Statistical analyses were performed using SPSS Statistics for Windows, version 17 (SPSS Inc., Chicago, IL, USA). The distribution of the parameters was analyzed by the Kolmogorov-Smirnov and Shapiro-Wilk tests. The continuous variables with normal distribution were presented by means ± standard deviation (SD) and were compared by the independent samples t-test. Nonparametric variables without normal distribution were tested by the Mann-Whitney U test. The chi-squared and the Fisher exact tests were used for categorical data.
For the multivariate analysis, possible risk factors identified in the univariate analyses were further entered into the binary logistic regression analysis to determine independent predictors of C-section. The significance boundary was set at 0.05. In the post-hoc power analysis, the power of the study was found to be between 0.80 and 1 (for age, FAC, cervical dilatation at admission, SGA, PROM, and LGA, the power of the study was 0.80. 0.80, 0.80, 0.84, 0.91, and 1, respectively), with a 0.5 effect size and a 0.05 error rate for 500 participants consisting of 227 subjects in the C-section group and 273 subjects in the Control group (Newton.stat.ubc.ca).
During the study period, 2,268 healthy low-risk multiparous women with a history of vaginal birth who met the inclusion criteria at between 37 and 42 gestational weeks gave birth in our hospital. Of these, 10% of the patients (n = 227) had given birth through a C-section. The control group (n = 228) was chosen randomly from women giving birth by the vaginal route in the same cohort. The age of the mothers, parity, gestational age at delivery, rate of post-term pregnancy, BMI, birthweight, WGDP, and macrosomia were significantly higher in the C-section Group. The rate of a history of macrosomic birth was higher for the Control group, and the difference was statistically significant: 34 (12%) versus 15 (6%); p = 0.020). The incidence of newborns with Apgar 1st minute score < 7 was significantly higher in the C-section group (p = 0.006). Also, the rate of neonatal intensive care unit (NICU) admission was significantly higher in the C-section group(7 [2.6%] versus 15 [6.6%]; p = 0.048)]. There were no other significant differences between the groups. Demographic, obstetrics and neonatal characteristics are listed in Table 1. Table 1 also shows the ultrasonographic and labor characteristics of the two groups. The EFW, rate of EFW ≥ 4,000 g, FAC, and rate of PROM were significantly higher in the C-section Group. The cervical dilatation at admission, the requirement of induction, and meconium-stained amnion were higher in the Control group, with a statistically significant difference. The C-section indications were fetal distress (33.9%; n = 77), macrosomia (20.7%; n = 47), cephalopelvic disproportion (16.3%; n = 37), malpresentation (14.5%; n = 33), failure to progress in labor (12.3%; n = 28), and others (2.2%; n = 5).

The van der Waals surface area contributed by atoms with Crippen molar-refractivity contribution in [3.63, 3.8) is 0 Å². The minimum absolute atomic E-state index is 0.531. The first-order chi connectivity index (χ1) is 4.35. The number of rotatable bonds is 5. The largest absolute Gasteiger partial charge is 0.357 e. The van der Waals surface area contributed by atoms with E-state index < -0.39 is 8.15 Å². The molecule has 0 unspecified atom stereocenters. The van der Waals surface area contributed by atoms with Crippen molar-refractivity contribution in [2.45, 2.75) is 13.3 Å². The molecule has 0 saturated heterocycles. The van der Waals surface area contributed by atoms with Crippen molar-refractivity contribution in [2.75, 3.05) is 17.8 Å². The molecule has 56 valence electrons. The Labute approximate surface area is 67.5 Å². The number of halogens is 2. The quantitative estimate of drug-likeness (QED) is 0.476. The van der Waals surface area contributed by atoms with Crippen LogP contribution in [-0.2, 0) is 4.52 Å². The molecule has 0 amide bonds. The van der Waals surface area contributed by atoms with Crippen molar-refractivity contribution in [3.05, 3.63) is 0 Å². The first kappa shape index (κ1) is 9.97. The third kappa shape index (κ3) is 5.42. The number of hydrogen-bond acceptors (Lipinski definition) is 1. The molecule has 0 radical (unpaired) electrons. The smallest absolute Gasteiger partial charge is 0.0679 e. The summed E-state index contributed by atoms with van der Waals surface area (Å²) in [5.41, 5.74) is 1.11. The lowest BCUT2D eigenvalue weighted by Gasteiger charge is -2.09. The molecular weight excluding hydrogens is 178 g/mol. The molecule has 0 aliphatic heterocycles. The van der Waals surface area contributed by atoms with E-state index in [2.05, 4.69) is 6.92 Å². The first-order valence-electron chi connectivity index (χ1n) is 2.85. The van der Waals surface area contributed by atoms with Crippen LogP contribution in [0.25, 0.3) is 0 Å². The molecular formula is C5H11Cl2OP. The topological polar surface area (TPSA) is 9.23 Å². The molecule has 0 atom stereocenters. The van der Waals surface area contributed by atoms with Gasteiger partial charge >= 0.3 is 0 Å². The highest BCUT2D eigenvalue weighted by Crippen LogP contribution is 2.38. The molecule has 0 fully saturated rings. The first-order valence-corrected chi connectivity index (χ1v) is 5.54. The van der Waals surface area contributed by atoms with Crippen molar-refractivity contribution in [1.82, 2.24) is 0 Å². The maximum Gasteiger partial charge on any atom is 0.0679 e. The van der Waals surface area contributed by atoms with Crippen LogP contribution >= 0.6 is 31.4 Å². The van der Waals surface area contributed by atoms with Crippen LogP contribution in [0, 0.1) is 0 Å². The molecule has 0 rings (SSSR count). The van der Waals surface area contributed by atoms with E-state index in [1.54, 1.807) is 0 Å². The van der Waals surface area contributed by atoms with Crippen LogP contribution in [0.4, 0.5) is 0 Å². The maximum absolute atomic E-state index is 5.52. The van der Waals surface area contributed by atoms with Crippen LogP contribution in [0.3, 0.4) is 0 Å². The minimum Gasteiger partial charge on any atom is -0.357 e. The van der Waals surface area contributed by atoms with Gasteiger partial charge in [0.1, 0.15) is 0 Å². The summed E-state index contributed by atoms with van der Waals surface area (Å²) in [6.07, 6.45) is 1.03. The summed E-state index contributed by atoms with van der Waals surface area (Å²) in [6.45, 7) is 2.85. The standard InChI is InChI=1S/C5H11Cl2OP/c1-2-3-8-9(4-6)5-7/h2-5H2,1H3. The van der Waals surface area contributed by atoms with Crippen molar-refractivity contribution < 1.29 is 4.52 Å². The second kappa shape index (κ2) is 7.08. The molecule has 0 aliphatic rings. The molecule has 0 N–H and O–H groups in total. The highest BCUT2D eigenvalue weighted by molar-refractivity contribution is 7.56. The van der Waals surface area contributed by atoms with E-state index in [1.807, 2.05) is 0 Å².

Table 1 Demographic, obstetrics and neonatal characteristics
|Variable||Control group||C-Section group||p-value|
|(n = 273)||(n = 227)|
|Age (years old) (mean ± SD)||30.24 ± 5.56||32.86 ± 6.38||< 0.001*|
|Gravidity, median (min-max)||3 (2–7)||3(2–8)||0.051|
|Parity, median (min-max)||1.2 ± 1.1||2.3 ± 1.4||0.032*|
|Abortion, median (min-max)||0 (0–2)||0 (0–2)||0.921|
|BMI (kg/m2) (mean ± SD)||31.79 ± 3.73||32.59 ± 4.64||0.032*|
|Gestational age at delivery (weeks) (mean ± SD)||39.06 ± 1.28||39.39 ± 1.25||0.004*|
|Post-term pregnancy (> 41 weeks) (n, %)||35 (12%)||47 (20%)||0.021*|
|Birthweight (g) (mean ± SD)||3333 ± 374||3561 ± 588||< 0.001*|
|SGA, n (%)||14 (5%)||21 (12%)||0.019*|
|LGA, n (%)||26 (10%)||57 (33%)||< 0.001*|
|Birthweight > 4,000 g, median (min-max)||13 (5%)||52 (23%)||< 0.001*|
|Apgar scores n (%)|
|1st minute < 7||5 (1.8%)||16 (7%)||0.006*|
|5th minute < 7||1 (0.4%)||3 (1.3%)||0.334|
|NICU (n, %)||7 (2.6%)||15 (6.6%)||0.048*|
|Smoking n (%)||40 (14%)||46 (20%)||0.121|
|Birthweight of previous child (g) (mean ± SD)||3,448 ± 372||3,387 ± 361||0.065|
|History of macrosomic birth||34 (12%)||15 (6%)||0.020*|
|Time interval between previous birth (years)Median (min-max)||4 (2–13)||4 (2–8)||0.735|
|WGDP (kg) median (min-max)||15 (10–24)||17 (8–28)||0.005*|
|Estimated fetal weight (g) (mean ± SD)||3351 ± 333||3639 ± 558||< 0.001*|
|Estimated fetal weight ≥ 4,000 g (n, %)||18 (6.6%)||65 (28.6%)||< 0.001*|
|BPD (mm) median (min-max)||95 (86–105)||95 (82–100)||0.188|
|FAC (mm) median (min-max)||339 (228–371)||349 (318–385)||< 0.001*|
|Cervical dilatation (cm) median (min-max)||4 (2–10)||3 (2–8)||< 0.001*|